The sweat pouring down the back of my neck was partly due to the succession of hills I had climbed while wearing jacket, gloves, and jeans; it was also due to the fact I was biking on a busy two lane country road at night, with cars speeding past and blinding me with their high-beams.
For what seemed like an eternity but was in all reality probably no more than 45 minutes, Nick and I biked the distance between Greystones and Bray. Following my transcendental experience walking around the northern terminus of the Dublin mass transit system, I convinced Nick that we should do something similar on the southern end, which happens to be Greystones. We took bikes with us, determined to ride back into town as darkness fell.
Never mind the fact that when we arrived in Greystones, 17 km away from home, it was already just about pitch black. Never mind that the road we were to take was packed with cars heading into Dublin for the evening’s entertainment. Never mind that we were overdressed, considering that the road ascended quite steeply between the two towns, and never mind that the road didn’t have a bike lane, let alone much in the way of a sidewalk.
You think after the last time I walked a country road at night I would have learned, but out of sheer stupidity or obliviousness to my good fortune at avoiding injury (thus far) I found myself wondering if we would make it back whole. The cold wasn’t really so much an issue; making sure neither of us tripped over a pothole or was struck by the ceaseless rush of passing cars raised the stakes beyond anything reasonable.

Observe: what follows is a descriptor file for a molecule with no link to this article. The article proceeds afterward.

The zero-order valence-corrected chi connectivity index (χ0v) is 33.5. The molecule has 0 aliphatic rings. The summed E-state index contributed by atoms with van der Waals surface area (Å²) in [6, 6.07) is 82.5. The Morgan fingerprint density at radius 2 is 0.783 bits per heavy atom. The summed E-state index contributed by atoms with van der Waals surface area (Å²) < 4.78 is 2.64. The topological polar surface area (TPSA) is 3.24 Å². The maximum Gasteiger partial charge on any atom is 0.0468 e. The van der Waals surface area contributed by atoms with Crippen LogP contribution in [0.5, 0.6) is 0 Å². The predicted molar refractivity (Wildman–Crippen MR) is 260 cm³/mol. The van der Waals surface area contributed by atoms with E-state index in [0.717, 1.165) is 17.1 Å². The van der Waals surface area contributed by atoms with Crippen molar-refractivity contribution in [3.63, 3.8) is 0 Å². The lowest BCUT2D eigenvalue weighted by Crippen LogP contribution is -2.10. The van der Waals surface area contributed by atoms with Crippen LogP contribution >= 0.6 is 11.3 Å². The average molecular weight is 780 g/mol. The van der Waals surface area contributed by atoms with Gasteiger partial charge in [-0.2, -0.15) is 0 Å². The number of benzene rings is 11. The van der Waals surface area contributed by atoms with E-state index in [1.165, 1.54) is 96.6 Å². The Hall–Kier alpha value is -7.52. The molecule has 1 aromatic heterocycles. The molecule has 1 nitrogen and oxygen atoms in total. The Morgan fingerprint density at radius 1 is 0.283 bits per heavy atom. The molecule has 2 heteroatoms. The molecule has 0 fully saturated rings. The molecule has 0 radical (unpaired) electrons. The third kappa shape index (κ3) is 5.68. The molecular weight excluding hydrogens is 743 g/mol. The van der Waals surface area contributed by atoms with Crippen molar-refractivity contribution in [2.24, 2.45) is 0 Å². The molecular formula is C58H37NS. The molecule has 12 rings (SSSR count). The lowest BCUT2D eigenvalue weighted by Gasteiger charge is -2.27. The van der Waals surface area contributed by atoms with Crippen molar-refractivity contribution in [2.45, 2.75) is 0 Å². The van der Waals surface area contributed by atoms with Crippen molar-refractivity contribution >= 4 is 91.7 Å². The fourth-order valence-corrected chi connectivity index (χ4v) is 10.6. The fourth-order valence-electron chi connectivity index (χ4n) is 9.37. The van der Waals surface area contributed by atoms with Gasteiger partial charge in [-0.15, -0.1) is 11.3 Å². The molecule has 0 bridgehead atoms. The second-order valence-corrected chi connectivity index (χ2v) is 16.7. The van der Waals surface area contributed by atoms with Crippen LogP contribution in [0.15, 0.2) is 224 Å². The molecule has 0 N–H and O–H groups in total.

It became clear within a mile or so of biking that there was no way we were going to make it the whole way home, so instead we decided to bike to Bray, the next train station from Greystones. I was cursing my stupidity the whole way there. The universe was merciful and we encountered only one large truck on the road—and this was on a brief portion where there was a separate walkway, so we were safe. Otherwise we would’ve been flattened.
When we finally arrived in Bray we were both drenched in sweet-smelling sweat and a bit shaky from the adrenalin that had been coursing through us as we rounded each turn, wondering if a squirrel would dart beneath our tires and send us flying, or if a car would try cutting through the traffic and run us off the road. The gleaming lights of a gelato stall beckoned to us like land to a shipwrecked sailor, and we calmed our nerves with tubs of brownies and Nutella gelato. Then we boarded the train back into town, swearing to never do something so reckless again, even with gelato waiting for us at the end of the line.
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